First Test, Rajkot (day three):
England 537: Stokes 128, Root 124, Moeen 117
India 319-4: Vijay 126, Pujara 124
England lead by 218 runs
England took two late wickets after Murali Vijay and Cheteshwar Pujara made centuries for India on the third day of the first Test in Rajkot.
Vijay (126) was dropped on 66 and Pujara (124) successfully reviewed an lbw decision on 86 in a stand of 209.
After Pujara slashed Ben Stokes to slip, Vijay and Amit Mishra fell in the final two overs to give England the breakthroughs they deserved.
India closed on 319-4, 218 behind, with Virat Kohli unbeaten on 26.
The late wickets, to Adil Rashid and Zafar Ansari respectively, were just reward for an England side that stuck to their task on a surface that only began to offer greater assistance to the spinners at the end of the day.
Further success on the fourth morning could provide the tourists the opportunity to force a victory, though two more sessions of Indian batting would probably leave the hosts as the only team able to win.
“Maybe, in the end, England have just shaded the day,” said ex-England batsman Geoffrey Boycott on BBC Test Match Special.
“England will be thinking positively now. If they get a couple of early wickets tomorrow, especially Kohli, cor blimey.”
England made to wait for rewards
England were buoyant when Stuart Broad, in his 100th Test, trapped Gautam Gambhir lbw with his first ball of the day.
The tourists, though, had to wait 67 overs for another breakthrough.
In the heat, England bowled tidily and remained energetic in the field – the three spinners were collectively more economical than on the tour of Bangladesh, Broad accurately probed, Chris Woakes was hostile and Stokes returned from a poor first spell to remove Pujara.
Still, it looked as though India would go to the close just two wickets down, only for England to strike twice in the space of four deliveries.
First Vijay failed to deal with a Rashid googly and popped an simple catch to Haseeb Hameed to short leg, then nightwatchman Mishra inside-edged left-armer Ansari to the same fielder.
“That’s a little boost and you can’t begrudge it for England,” said former England spinner Vic Marks on Test Match Special. “It’s particularly pleasing that it’s Ansari and Rashid who have taken the wickets and the second was a better catch from Hameed, who took it low down by his ankles.”
Pujara enjoys home comforts
Pujara hit 382 runs before being dismissed against England four years ago, then went 14 innings without passing 55.
Here, he recovered from being hit on the head three times in as many overs by Woakes to make his ninth Test century.
Scoring almost exclusively off the front foot, Pujara played drives on both sides of the wicket and the occasional tickle fine off the hips.
Given out lbw to Ansari, he was reprieved when a review suggested the ball was going over the top of the stumps.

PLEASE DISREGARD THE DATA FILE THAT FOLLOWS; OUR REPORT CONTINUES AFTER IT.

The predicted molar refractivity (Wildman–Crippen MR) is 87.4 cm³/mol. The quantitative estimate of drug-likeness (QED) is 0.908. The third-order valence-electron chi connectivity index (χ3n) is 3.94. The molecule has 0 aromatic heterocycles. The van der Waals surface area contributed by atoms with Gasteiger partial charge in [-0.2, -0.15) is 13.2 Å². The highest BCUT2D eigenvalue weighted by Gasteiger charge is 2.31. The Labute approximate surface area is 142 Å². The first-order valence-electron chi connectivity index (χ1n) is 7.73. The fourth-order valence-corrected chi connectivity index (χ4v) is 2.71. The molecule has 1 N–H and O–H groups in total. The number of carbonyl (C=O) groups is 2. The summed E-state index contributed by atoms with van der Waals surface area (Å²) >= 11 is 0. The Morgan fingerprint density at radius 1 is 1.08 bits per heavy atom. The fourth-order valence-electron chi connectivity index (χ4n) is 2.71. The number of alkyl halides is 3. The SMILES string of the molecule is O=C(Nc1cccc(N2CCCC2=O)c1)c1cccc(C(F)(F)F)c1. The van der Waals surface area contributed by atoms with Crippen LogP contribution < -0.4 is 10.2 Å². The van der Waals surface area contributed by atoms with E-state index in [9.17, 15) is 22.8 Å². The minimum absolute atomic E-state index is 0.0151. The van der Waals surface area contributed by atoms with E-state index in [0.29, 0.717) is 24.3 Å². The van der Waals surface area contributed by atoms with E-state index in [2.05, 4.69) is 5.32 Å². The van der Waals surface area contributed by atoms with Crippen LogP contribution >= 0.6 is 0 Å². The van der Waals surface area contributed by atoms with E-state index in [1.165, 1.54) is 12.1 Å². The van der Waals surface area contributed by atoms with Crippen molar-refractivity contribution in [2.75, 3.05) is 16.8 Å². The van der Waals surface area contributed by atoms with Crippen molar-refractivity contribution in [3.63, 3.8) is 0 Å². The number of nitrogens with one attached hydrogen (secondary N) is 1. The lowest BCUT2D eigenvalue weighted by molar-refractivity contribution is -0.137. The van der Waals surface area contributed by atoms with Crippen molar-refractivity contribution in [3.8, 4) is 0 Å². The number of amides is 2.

Though he was made to wait on 99 during tea, Pujara celebrated reaching three figures in the first Test on his home ground, before being held by captain Alastair Cook off Stokes at a wide slip position.
Vijay cashes in on moment of fortune
Vijay, who made 25 of India’s overnight 63-0, was more sedate than Pujara, watchfully defending and leaving during almost eight hours at the crease.
Only sporadically did he break the shackles, dancing down the pitch to loft England’s spinners for four straight sixes.
He was given a life on 66, when a diving Hameed could not cling on to a low, catchable chance off Broad at short cover.
When Pujara fell, Vijay and Kohli added 41 and looked set to defy England to remain overnight.
Now, after the late drama, captain Kohli will be joined by Ajinkya Rahane and it is that pair who are likely to shape India’s chances of getting towards, or even beyond, England’s 537.
‘To get two late wickets is huge’
England assistant coach Paul Farbrace on Sky Sports: “Going into the last 10 minutes we were saying ‘one more wicket will give the boys a lift’ but to get two has been huge.
“The breakthroughs show the importance of keeping going all day, holding in there for as long as you can on a flat pitch. One early wicket tomorrow and we are in a very good position. We think we have done particularly well today.
“The spinners held the Indian batsmen in these conditions. Our spinners showed they have learnt a lot from the Bangladesh experience.”
India batsman Cheteshwar Pujara: “I think England bowled good lines but I knew that if I stayed in there I can get my shots on loose balls. Sometimes you have to respect international bowlers when they are bowling well in Test matches.
“If we can bat well on day four then we can be positive going into day five as I expect the ball to start turning more on day five. Here in India you always expect more turn at least by day four.”